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April 24, 2008

Neuroscience and Drug Policy 1 (Personal)

A measure of the success of humans as a species is that we now number somewhere around six an a half billion individuals and have, collectively, accumulated more knowledge of our universe than ever.  Ironically, the dangers now confronting us: economic catastrophe, rapid climate change, epidemic disease, and famine are also quite real to a majority that has yet to include the current US President and many in his political party.

That the list of his potential replacements has now been whittled down to three is of some concern; who they are should be of even more, and the (familiar) direction of political rhetoric as we approach important deadlines does little to inspire confidence.

That we humans are qualitatively different than other species must have been apparent to our shadowy first ancestors, but we will never know for sure because they had yet to discover writing and it would be thousands of years before decipherable messages were left for posterity. They would also have probably been too preoccupied with mere survival to do much abstract thinking. Most of what we know about early humans and their immediate ancestors has come from systematic explorations undertaken in the past three hundred years with the aid of scientific technology. So new is our ability to explore both our own recent past as a species and the more distant past of our planet and galaxy, we are still uncertain of their physical and chronological limits.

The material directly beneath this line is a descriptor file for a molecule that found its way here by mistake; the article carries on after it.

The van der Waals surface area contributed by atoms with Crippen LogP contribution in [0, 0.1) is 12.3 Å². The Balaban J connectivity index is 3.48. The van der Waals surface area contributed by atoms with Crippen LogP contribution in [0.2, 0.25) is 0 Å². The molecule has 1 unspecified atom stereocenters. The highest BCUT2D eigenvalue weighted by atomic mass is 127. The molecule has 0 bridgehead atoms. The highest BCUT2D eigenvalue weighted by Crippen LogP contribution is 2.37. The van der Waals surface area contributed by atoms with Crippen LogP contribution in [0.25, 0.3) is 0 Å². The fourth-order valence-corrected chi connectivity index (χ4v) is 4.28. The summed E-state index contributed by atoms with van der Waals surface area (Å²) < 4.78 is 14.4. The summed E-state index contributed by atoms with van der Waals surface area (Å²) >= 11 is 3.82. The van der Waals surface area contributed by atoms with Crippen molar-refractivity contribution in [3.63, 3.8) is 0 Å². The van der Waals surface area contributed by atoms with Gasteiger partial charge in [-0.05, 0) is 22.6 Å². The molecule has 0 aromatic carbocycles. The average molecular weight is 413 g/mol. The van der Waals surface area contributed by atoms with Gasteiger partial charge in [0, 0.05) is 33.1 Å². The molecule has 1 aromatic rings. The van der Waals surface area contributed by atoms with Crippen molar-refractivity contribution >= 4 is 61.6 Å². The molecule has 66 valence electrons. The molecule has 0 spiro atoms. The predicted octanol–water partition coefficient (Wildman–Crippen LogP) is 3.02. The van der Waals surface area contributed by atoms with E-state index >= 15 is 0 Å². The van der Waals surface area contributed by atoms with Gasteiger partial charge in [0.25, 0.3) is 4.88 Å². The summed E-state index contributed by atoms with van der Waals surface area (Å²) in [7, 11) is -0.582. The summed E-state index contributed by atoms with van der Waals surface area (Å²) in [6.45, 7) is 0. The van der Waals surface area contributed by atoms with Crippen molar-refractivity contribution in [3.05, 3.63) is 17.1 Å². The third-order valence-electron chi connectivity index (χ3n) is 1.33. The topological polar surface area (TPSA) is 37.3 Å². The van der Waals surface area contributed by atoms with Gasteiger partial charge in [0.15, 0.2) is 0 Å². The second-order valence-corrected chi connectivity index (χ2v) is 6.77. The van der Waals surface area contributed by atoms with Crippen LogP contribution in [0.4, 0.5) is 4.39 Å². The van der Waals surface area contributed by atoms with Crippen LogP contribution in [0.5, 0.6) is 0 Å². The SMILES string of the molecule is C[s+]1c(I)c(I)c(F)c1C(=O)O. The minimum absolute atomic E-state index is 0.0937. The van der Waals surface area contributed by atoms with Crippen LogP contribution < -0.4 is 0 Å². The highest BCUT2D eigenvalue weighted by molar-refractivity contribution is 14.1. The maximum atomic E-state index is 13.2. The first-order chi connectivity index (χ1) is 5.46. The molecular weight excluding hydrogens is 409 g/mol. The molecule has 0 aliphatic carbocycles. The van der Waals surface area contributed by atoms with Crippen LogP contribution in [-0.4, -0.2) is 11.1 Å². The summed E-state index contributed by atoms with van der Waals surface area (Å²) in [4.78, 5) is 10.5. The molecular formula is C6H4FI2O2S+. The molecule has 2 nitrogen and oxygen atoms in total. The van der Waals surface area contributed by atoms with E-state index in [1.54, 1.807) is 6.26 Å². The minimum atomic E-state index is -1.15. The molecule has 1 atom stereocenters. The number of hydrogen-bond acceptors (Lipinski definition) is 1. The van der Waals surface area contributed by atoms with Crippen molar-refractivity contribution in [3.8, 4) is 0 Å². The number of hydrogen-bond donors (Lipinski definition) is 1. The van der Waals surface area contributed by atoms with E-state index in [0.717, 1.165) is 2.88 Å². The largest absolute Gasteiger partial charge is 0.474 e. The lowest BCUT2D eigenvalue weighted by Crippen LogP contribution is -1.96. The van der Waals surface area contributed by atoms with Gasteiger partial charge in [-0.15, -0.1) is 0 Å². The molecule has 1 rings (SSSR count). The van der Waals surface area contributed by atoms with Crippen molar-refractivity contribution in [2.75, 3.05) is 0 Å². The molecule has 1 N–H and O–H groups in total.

All of which makes our brain, the highly evolved organ with which we think, and one once called the most complicated machine in the Universe,  the most important determinant of our future as a species. Literally, how we are able to think collectively over the next several years is likely to play a huge role in our future and that of our planet.

The new scientific buzz word for studies of the brain is “neuroscience.” Like many such neologisms, it lumps together some very strange bedfellows. That many neuroscientists are playing an active role in drug policy both accounts for the drift of this entry and marks another subject I hope to return to.

Doctor Tom

Posted by tjeffo at April 24, 2008 04:19 PM